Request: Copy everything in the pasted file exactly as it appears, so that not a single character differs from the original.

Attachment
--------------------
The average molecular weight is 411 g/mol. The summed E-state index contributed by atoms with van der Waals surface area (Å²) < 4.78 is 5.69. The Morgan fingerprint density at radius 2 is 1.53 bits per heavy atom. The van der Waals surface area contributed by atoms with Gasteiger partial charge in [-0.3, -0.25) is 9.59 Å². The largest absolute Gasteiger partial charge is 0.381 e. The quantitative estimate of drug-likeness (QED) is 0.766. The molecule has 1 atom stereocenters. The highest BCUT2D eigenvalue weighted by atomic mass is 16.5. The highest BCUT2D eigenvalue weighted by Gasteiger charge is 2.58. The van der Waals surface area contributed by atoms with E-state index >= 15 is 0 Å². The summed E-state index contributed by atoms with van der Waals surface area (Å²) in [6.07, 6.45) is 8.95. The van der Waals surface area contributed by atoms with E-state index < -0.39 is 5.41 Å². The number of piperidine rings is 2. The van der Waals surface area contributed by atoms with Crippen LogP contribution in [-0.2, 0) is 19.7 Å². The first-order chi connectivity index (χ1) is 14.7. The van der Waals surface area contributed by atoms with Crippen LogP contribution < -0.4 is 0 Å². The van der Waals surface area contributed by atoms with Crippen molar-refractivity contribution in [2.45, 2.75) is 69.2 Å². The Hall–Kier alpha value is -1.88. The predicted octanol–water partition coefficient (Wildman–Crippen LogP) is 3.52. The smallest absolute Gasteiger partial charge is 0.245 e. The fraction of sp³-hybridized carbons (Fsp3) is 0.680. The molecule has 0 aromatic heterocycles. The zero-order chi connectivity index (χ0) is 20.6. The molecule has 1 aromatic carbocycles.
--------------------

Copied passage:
The average molecular weight is 411 g/mol. The summed E-state index contributed by atoms with van der Waals surface area (Å²) < 4.78 is 5.69. The Morgan fingerprint density at radius 2 is 1.53 bits per heavy atom. The van der Waals surface area contributed by atoms with Gasteiger partial charge in [-0.3, -0.25) is 9.59 Å². The largest absolute Gasteiger partial charge is 0.381 e. The quantitative estimate of drug-likeness (QED) is 0.766. The molecule has 1 atom stereocenters. The highest BCUT2D eigenvalue weighted by atomic mass is 16.5. The highest BCUT2D eigenvalue weighted by Gasteiger charge is 2.58. The van der Waals surface area contributed by atoms with E-state index >= 15 is 0 Å². The summed E-state index contributed by atoms with van der Waals surface area (Å²) in [6.07, 6.45) is 8.95. The van der Waals surface area contributed by atoms with E-state index < -0.39 is 5.41 Å². The number of piperidine rings is 2. The van der Waals surface area contributed by atoms with Crippen LogP contribution in [-0.2, 0) is 19.7 Å². The first-order chi connectivity index (χ1) is 14.7. The van der Waals surface area contributed by atoms with Crippen LogP contribution < -0.4 is 0 Å². The van der Waals surface area contributed by atoms with Crippen molar-refractivity contribution in [2.45, 2.75) is 69.2 Å². The Hall–Kier alpha value is -1.88. The predicted octanol–water partition coefficient (Wildman–Crippen LogP) is 3.52. The smallest absolute Gasteiger partial charge is 0.245 e. The fraction of sp³-hybridized carbons (Fsp3) is 0.680. The molecule has 0 aromatic heterocycles. The zero-order chi connectivity index (χ0) is 20.6. The molecule has 1 aromatic carbocycles.